Background: Alcohol withdrawal (AW) is an important clinical and diagnostic feature of alcohol dependence. AW has been found to predict a worsened course of illness in clinical samples, but in some community studies, AW endorsement rates are strikingly high, suggesting false-positive symptom assignments. Little research has examined the validity of the DSM-5 algorithm for AW, which requires either the presence of at least 2 of 8 subcriteria (i.e., autonomic hyperactivity, tremulousness, insomnia, nausea, hallucinations, psychomotor agitation, anxiety, and grand mal seizures), or, the use of alcohol to avoid or relieve these symptoms. Methods: We used item and algorithm analyses of data from waves 1 and 2 of the National Epidemiologic Survey on Alcohol and Related Conditions (current drinkers, n = 26,946 at wave 1) to study the validity of DSM-5 AW as operationalized by the Alcohol Use Disorder and Associated Disabilities Interview Schedule-DSM-IV (AUDADIS-IV). Results: A substantial proportion of individuals given the AW symptom reported only modest to moderate levels of alcohol use and alcohol problems. Alternative AW algorithms were superior to DSM-5 in terms of levels of alcohol use and alcohol problem severity among those with AW, group difference effect sizes, and predictive validity at a 3-year follow-up. The superior alternative algorithms included those that excluded the nausea subcriterion; required withdrawal-related distress or impairment; increased the AW subcriteria threshold from 2 to 3 items; and required tremulousness for AW symptom assignment. Conclusions: The results indicate that the DSM-5 definition of AW, as assessed by the AUDADIS-IV, has low specificity. This shortcoming can be addressed by making the algorithm for symptom assignment more stringent.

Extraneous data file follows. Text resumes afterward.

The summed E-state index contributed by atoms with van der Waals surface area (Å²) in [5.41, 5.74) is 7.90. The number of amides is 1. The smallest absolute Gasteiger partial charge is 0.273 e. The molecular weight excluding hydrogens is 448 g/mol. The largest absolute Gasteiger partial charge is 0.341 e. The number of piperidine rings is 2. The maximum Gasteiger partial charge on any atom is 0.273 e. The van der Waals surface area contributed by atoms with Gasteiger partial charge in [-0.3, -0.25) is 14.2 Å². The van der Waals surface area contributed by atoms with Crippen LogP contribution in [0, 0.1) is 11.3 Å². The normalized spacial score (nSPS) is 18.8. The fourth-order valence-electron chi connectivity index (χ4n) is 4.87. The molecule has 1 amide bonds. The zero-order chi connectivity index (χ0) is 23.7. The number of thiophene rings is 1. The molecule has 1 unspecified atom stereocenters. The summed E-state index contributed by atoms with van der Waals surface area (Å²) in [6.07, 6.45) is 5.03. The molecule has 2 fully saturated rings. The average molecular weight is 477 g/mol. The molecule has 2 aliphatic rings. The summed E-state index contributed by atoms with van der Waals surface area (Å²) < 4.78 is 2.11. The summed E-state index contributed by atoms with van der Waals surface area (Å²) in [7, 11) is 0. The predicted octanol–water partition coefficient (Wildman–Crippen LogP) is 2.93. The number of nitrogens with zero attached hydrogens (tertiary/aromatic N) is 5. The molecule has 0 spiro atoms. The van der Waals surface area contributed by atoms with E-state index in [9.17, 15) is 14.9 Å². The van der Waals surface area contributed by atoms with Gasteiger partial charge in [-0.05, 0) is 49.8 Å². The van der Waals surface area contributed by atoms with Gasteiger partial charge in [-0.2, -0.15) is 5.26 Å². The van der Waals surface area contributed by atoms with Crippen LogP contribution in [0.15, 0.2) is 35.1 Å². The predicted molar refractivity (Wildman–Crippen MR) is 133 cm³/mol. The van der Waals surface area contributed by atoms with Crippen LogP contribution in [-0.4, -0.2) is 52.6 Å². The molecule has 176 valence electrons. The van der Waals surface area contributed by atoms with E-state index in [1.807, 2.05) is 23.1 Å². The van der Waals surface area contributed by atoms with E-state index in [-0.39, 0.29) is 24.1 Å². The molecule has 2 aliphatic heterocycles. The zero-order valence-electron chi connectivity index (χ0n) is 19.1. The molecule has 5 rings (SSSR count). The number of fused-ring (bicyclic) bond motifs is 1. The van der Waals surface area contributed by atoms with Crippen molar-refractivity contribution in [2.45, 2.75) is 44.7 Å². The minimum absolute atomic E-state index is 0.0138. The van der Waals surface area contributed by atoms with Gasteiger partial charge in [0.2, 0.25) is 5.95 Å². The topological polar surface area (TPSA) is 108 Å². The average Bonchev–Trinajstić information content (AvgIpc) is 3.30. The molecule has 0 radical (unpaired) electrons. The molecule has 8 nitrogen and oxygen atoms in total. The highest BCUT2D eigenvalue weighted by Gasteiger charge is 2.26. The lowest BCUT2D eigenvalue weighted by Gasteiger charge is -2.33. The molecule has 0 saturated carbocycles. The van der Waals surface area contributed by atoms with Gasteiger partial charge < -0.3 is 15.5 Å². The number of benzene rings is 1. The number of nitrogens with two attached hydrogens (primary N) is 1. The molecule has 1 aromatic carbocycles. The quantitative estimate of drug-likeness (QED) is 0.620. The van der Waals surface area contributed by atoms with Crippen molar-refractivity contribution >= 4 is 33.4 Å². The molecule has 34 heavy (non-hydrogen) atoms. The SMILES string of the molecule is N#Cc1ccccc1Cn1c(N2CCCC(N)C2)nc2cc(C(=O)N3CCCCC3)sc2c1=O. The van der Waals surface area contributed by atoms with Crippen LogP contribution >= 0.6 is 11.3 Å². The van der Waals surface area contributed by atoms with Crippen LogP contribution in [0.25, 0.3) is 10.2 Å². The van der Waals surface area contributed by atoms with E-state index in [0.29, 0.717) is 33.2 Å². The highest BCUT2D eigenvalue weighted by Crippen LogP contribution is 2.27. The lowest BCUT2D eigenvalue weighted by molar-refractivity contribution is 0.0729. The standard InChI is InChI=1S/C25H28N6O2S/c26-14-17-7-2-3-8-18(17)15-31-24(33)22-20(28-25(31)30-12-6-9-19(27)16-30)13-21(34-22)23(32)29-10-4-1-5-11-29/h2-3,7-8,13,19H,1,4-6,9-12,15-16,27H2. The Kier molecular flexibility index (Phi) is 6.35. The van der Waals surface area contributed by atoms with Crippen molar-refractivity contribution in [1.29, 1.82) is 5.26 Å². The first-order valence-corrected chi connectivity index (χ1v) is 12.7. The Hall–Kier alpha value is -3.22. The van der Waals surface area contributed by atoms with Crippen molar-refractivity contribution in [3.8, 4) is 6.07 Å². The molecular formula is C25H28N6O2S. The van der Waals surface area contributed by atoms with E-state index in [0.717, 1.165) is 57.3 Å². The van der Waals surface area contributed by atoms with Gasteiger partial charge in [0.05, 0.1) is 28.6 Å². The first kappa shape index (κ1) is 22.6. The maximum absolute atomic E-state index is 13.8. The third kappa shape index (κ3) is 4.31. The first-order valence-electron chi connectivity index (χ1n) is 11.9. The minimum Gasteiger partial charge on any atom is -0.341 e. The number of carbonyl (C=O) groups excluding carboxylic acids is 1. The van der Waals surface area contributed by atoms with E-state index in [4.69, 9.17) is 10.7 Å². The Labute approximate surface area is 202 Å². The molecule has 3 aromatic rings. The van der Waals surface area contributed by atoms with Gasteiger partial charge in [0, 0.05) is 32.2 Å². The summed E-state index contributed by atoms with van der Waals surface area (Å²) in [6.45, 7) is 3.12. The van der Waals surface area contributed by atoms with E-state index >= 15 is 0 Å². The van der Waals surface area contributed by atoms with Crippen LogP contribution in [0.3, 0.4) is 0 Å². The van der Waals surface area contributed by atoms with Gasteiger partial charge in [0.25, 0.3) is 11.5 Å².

- Alcohol Dependence
- Alcohol Use Disorders
- Alcohol Use Disorders and Associated Disabilities Interview Schedule
- Diagnostic Assessment